Easter is the most significant time within the Maltese Calendar year which begins with lent. Ash Wednesday marks the beginning of Lent and takes place 40 days before Easter Sunday.
A hard-sweet confection that is made during lent is known as Carob Sweets-Karamelli tal Harrub. These sweets were available during the fasting period of lent and many children from decades of by gone days speak fondly of vivid childhood memories, eating copious amounts of the readily available sweet.
For those that like to make their own carob syrup rather than store bought, carob syrup is relatively easy to make. Carob Syrup-Gulepp tal-Harrub is also versatile for other applications. There are many health benefits derived from carob, including high nutrients and anti-oxidants that act as an anti- inflammatory. It also assists with digestive issues due to its tannin content and has been traditionally used as a natural remedy for coughs. Another way to utilized home-made carob syrup is to make Honey Rings – using it to replace the treacle or golden syrup. It is also delicious drizzled over ice-cream or freshly made hot pastries such as Zeppoli tal San Guzepp or even the Kwarezimal as a different option to honey.
Carob Pods or St Johns Bread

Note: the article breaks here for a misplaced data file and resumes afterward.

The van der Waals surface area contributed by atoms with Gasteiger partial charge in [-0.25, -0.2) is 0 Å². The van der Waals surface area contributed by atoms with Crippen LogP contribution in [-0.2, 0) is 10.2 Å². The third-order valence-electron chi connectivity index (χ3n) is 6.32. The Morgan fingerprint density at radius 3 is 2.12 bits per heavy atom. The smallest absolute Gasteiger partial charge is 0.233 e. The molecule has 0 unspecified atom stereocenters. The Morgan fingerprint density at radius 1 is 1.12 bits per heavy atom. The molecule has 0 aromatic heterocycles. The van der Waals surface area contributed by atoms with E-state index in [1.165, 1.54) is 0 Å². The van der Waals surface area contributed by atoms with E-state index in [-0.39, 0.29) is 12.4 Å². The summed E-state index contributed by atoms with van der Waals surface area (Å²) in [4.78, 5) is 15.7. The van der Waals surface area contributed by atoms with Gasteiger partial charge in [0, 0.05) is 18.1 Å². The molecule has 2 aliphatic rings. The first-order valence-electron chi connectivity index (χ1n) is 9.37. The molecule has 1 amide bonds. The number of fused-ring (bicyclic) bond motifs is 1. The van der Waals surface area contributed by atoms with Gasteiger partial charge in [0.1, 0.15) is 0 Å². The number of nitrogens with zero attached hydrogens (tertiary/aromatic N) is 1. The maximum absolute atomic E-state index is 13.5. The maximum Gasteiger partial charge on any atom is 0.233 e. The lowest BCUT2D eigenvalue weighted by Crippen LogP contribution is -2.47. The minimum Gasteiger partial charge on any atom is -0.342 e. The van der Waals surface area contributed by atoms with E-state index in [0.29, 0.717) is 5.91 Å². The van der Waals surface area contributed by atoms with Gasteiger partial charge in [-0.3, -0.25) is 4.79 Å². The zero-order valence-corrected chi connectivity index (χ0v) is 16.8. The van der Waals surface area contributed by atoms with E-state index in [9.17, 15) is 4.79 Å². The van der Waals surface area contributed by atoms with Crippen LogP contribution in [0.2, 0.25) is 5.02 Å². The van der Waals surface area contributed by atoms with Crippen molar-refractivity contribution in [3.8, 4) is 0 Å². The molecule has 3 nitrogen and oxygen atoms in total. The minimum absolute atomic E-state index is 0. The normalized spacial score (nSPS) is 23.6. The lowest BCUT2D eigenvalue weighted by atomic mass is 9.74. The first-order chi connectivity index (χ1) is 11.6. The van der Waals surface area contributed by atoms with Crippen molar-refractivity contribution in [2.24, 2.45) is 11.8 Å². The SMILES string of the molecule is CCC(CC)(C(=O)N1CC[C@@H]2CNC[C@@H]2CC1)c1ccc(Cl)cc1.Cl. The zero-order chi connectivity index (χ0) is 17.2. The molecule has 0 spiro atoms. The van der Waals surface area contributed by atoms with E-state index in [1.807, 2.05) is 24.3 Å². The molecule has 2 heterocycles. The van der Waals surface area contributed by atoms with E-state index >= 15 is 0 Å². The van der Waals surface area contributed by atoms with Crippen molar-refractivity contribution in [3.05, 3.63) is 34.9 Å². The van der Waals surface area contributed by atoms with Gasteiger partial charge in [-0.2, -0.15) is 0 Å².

Carob has been used for centuries as a natural remedy to treat many medical conditions. It has had a high resurgence in recent times, being rediscovered and recognized once again for its multiple health benefits with the ability to boost the immune system.
Carob contains calcium, helping the nerves, muscles and heart to function well. It is high in fibre, gluten free and caffeine free. Carobs nutrient and composition properties have anti-cancer, anti-diabetic and neuroprotective abilities. Talk about a Super food!
All obtained from a humble Carob tree in the Mediterranean also known as Ceratonia siliqua producing these wonderous pods. Carob pods are also called Locust bean or St Johns Bread. Carob is available from health food stores in a dried form all year round when it cannot be found fresh in season.